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A Beginners Guide To Carbohydrates

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A Beginners Guide to Carbohydrates

              What exactly are carbohydrates? Where do they exist? Are they all bad? Do I need them? These are just a few of the many questions I hear all of the time in regards to carbohydrates and in this article I am going to answer these questions for you.

              Carbohydrates are biological molecules that are comprised of carbon, hydrogen, and oxygen. The word carbohydrate is really a general name to describe a large list of other names such as sugar, complex carbs, simple carbs, polysaccharides, disaccharides, monosaccharides, oligosaccharides, fiber, cellulose, and that’s not even naming all of the different sugars so it’s no wonder the topic of carbohydrates can be so confusing.

Glycemic Index: What is it? The glycemic index or GI for short is a very handy system that measures a carbohydrate based on how it impacts blood sugar once a food has been consumed. This is done using a scale from 0 to 100. A food that is “high” or being closer to 100 would be considered less desirable than a food that is considered to be “low” or near 0. An example would be pineapple compared to broccoli. Pineapple, which is high in sugar would impact and spike blood sugar within minutes of ingestion and then fall quickly whereas the broccoli would give a very low steady stream of energy for a longer duration because it breaks down slower as well as being calorically less dense.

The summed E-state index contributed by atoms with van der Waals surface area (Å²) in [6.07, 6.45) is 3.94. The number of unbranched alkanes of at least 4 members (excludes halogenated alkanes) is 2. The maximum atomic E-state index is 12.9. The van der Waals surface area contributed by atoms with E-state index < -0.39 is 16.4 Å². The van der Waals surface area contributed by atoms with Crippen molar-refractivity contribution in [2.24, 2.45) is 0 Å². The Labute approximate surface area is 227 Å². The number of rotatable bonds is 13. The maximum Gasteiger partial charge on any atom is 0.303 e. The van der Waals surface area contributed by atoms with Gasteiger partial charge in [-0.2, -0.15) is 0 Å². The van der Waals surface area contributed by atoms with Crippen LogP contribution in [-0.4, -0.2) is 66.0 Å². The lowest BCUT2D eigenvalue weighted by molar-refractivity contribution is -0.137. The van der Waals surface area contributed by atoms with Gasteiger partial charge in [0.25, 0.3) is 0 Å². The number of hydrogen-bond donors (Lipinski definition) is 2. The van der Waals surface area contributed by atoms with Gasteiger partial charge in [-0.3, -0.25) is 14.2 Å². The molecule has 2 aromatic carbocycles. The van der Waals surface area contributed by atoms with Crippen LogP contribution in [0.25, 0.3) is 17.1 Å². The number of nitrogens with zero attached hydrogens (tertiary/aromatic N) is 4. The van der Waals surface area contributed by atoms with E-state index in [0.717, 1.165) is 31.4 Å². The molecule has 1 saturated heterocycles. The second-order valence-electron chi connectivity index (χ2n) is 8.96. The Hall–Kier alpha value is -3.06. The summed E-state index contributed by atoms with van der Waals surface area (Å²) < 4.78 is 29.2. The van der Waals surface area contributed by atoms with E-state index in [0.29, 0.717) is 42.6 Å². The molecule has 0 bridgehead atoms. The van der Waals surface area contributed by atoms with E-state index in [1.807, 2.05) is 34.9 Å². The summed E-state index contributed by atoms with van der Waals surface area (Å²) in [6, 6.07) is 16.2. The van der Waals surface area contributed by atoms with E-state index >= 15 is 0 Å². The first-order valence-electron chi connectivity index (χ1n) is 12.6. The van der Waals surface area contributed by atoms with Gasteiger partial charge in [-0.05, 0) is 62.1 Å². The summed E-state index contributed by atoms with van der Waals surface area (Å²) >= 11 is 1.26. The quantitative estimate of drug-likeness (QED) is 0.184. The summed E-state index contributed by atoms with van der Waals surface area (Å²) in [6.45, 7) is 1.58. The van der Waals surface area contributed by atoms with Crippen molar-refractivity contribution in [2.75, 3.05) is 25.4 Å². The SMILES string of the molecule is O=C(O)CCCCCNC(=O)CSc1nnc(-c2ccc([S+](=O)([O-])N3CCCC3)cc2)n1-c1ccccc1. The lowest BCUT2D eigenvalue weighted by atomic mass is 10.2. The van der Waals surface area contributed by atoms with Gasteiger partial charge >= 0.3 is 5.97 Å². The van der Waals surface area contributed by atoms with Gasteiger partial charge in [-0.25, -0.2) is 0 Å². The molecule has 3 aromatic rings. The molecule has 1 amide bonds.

Carbohydrates – Where are they found? We generally obtain them from plant sources; however, some animal sources such as dairy also contain carbohydrates in the form of sugars. Fruits, vegetables, tubers, nuts, seeds, leafy greens, and legumes contain carbohydrates in some form. Basically, if it grows in the dirt it contains carbohydrates. But what about all those packaged and processed foods, do they contain them too? Yes, they do; typically these foods contain “bad” carbohydrates as they are empty and void of nutrition such as fiber, vitamins, minerals, healthy fats, and phytonutrients. With that being said, let’s discuss the bad carbohydrates a little further and the names associated with them.

Bad Carbs – These are often referred to as simple carbohydrates, monosaccharides, disaccharides, or sugars. These are considered high on the glycemic index and help nurture diseases such as cancer, diabetes, heart disease, high blood pressure, high blood triglycerides, and obesity.

It is very difficult to become unhealthy eating produce or any food that grows from the ground and hasn’t been processed but it is possible to eat too much of a good thing. For example, a diet consisting of all calorie dense starches such as potatoes, carrots, rice, corn, and squash in excess could cause a person to gain unwanted body fat.